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Elements of Hermeneutic Pragmatics

Agency and Interpretation


Tahir Wood

Can linguistic pragmatics be developed without the need to formulate rules, criteria or maxims? The author argues that rules as they have been conceived of within pragmatics, particularly speech act theory, are limiting and out of step with the linguistic science of recent decades.
Using a hermeneutic approach to pragmatics, this book seeks to bring pragmatics closer to the cognitive paradigm that has transformed the other branches of the linguistic and communication sciences, with the help of developments in certain neighbouring disciplines such as philosophy, sociology and narratology. The elements that are opened up to pragmatics in this approach include some new conceptions of intentionality, intertextuality, communicative action and literary authorship, as well as the subjectivity of interpretation, which by its very nature ceaselessly transforms all forms of communication in its historical spiral.
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Chapter 7: Hermeneutic Elements of Reading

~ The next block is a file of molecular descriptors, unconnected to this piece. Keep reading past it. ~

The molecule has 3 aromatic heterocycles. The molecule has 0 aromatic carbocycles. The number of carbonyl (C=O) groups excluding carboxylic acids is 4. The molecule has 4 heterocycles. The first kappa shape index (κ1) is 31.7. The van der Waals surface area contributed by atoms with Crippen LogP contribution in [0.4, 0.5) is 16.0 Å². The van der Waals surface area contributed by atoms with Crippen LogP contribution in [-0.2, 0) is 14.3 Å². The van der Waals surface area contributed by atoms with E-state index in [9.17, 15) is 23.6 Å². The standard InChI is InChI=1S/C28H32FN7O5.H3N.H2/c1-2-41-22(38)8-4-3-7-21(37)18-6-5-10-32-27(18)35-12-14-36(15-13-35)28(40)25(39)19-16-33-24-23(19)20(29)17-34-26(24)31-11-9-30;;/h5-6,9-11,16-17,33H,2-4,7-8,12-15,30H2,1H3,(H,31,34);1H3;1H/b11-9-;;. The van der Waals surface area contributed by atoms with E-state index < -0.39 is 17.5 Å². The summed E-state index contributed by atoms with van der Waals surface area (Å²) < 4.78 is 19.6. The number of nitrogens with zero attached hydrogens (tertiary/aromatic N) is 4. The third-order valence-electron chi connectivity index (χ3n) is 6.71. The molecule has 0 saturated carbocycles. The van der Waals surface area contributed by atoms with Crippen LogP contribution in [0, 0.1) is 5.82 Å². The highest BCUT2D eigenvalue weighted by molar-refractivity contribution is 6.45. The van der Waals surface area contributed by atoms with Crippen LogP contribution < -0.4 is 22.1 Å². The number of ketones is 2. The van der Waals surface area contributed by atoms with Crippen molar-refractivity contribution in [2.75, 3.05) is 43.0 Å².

Hermeneutic Elements of Reading

Variation in ‘reading’

Before taking the literary discussion further, it is important to devote some space to a consideration of the reader, whose interests were invoked in the previous chapter. Here we need to deal with variation amongst readers in terms of their interests and competence and how these determine actual readings. The question of the expertise of the reader leads to an important consideration, how he or she is immersed in what has become known as intertextuality. This refers to the way in which a reader is positioned in relation to the prior discourse in which meanings have previously been constructed, such positioning being a source of particularly strong variation in interpretation.

‘To read’ is ambiguous. In one sense, one may read aloud without comprehension. Such ‘reading’ is actually practised in certain religious traditions. Clearly reading in this sense affords no real possibilities of introjection for the reader; it is a form of iteration without ideation.

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